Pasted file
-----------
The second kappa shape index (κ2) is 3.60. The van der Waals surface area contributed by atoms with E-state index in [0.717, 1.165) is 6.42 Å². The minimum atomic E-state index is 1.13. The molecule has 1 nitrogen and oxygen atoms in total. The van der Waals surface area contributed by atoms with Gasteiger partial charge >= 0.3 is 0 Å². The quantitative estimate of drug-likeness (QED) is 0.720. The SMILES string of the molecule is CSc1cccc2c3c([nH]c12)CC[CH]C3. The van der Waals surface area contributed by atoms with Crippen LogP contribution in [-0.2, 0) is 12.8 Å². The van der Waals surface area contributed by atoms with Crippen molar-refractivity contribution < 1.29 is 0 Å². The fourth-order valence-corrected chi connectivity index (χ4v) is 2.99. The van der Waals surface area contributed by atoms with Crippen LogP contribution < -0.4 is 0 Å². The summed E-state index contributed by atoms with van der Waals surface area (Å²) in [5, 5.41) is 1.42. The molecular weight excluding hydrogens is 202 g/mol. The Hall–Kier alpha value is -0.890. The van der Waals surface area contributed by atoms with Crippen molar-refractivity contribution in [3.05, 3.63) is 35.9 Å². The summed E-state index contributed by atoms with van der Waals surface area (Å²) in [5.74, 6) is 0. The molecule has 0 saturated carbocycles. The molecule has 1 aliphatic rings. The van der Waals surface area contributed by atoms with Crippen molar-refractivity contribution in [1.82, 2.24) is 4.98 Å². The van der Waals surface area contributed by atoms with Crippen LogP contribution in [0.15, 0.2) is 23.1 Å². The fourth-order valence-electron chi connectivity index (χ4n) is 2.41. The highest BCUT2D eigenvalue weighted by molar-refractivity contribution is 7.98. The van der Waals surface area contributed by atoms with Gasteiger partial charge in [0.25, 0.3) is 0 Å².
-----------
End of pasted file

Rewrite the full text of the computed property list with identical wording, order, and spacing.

The second kappa shape index (κ2) is 3.60. The van der Waals surface area contributed by atoms with E-state index in [0.717, 1.165) is 6.42 Å². The minimum atomic E-state index is 1.13. The molecule has 1 nitrogen and oxygen atoms in total. The van der Waals surface area contributed by atoms with Gasteiger partial charge >= 0.3 is 0 Å². The quantitative estimate of drug-likeness (QED) is 0.720. The SMILES string of the molecule is CSc1cccc2c3c([nH]c12)CC[CH]C3. The van der Waals surface area contributed by atoms with Crippen LogP contribution in [-0.2, 0) is 12.8 Å². The van der Waals surface area contributed by atoms with Crippen molar-refractivity contribution < 1.29 is 0 Å². The fourth-order valence-corrected chi connectivity index (χ4v) is 2.99. The van der Waals surface area contributed by atoms with Crippen LogP contribution < -0.4 is 0 Å². The summed E-state index contributed by atoms with van der Waals surface area (Å²) in [5, 5.41) is 1.42. The molecular weight excluding hydrogens is 202 g/mol. The Hall–Kier alpha value is -0.890. The van der Waals surface area contributed by atoms with Crippen molar-refractivity contribution in [3.05, 3.63) is 35.9 Å². The summed E-state index contributed by atoms with van der Waals surface area (Å²) in [5.74, 6) is 0. The molecule has 0 saturated carbocycles. The molecule has 1 aliphatic rings. The van der Waals surface area contributed by atoms with Crippen molar-refractivity contribution in [1.82, 2.24) is 4.98 Å². The van der Waals surface area contributed by atoms with Crippen LogP contribution in [0.15, 0.2) is 23.1 Å². The fourth-order valence-electron chi connectivity index (χ4n) is 2.41. The highest BCUT2D eigenvalue weighted by molar-refractivity contribution is 7.98. The van der Waals surface area contributed by atoms with Gasteiger partial charge in [0.25, 0.3) is 0 Å².